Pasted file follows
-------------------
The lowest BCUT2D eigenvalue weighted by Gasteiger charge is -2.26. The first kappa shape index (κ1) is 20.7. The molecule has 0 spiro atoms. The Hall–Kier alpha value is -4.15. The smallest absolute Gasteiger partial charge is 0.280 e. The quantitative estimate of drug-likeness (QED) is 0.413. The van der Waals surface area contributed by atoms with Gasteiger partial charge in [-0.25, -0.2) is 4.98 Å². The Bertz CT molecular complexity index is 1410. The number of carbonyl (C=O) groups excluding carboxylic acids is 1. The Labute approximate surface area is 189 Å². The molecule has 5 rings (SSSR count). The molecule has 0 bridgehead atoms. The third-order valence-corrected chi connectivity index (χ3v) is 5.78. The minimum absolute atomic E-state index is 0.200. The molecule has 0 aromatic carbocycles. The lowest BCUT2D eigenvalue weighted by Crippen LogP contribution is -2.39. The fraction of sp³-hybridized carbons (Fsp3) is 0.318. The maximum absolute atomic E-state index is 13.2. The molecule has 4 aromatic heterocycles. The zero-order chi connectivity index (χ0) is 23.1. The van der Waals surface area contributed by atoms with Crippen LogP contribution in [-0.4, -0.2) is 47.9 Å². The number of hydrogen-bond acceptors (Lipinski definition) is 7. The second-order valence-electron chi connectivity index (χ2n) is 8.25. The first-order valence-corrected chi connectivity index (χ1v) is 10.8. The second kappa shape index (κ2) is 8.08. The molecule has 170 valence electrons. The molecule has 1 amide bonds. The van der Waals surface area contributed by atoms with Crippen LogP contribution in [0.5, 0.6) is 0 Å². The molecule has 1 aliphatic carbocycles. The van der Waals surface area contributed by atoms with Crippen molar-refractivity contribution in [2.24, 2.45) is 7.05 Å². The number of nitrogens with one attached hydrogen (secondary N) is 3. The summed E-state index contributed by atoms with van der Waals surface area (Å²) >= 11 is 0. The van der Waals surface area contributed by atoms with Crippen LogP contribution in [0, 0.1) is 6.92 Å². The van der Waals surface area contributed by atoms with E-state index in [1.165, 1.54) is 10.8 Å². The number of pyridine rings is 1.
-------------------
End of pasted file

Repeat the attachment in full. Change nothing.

The lowest BCUT2D eigenvalue weighted by Gasteiger charge is -2.26. The first kappa shape index (κ1) is 20.7. The molecule has 0 spiro atoms. The Hall–Kier alpha value is -4.15. The smallest absolute Gasteiger partial charge is 0.280 e. The quantitative estimate of drug-likeness (QED) is 0.413. The van der Waals surface area contributed by atoms with Gasteiger partial charge in [-0.25, -0.2) is 4.98 Å². The Bertz CT molecular complexity index is 1410. The number of carbonyl (C=O) groups excluding carboxylic acids is 1. The Labute approximate surface area is 189 Å². The molecule has 5 rings (SSSR count). The molecule has 0 bridgehead atoms. The third-order valence-corrected chi connectivity index (χ3v) is 5.78. The minimum absolute atomic E-state index is 0.200. The molecule has 0 aromatic carbocycles. The lowest BCUT2D eigenvalue weighted by Crippen LogP contribution is -2.39. The fraction of sp³-hybridized carbons (Fsp3) is 0.318. The maximum absolute atomic E-state index is 13.2. The molecule has 4 aromatic heterocycles. The zero-order chi connectivity index (χ0) is 23.1. The van der Waals surface area contributed by atoms with Crippen LogP contribution in [-0.4, -0.2) is 47.9 Å². The number of hydrogen-bond acceptors (Lipinski definition) is 7. The second-order valence-electron chi connectivity index (χ2n) is 8.25. The first-order valence-corrected chi connectivity index (χ1v) is 10.8. The second kappa shape index (κ2) is 8.08. The molecule has 170 valence electrons. The molecule has 1 amide bonds. The van der Waals surface area contributed by atoms with Crippen LogP contribution in [0.5, 0.6) is 0 Å². The molecule has 1 aliphatic carbocycles. The van der Waals surface area contributed by atoms with Crippen molar-refractivity contribution in [2.24, 2.45) is 7.05 Å². The number of nitrogens with one attached hydrogen (secondary N) is 3. The summed E-state index contributed by atoms with van der Waals surface area (Å²) >= 11 is 0. The van der Waals surface area contributed by atoms with Crippen LogP contribution in [0, 0.1) is 6.92 Å². The van der Waals surface area contributed by atoms with E-state index in [1.165, 1.54) is 10.8 Å². The number of pyridine rings is 1.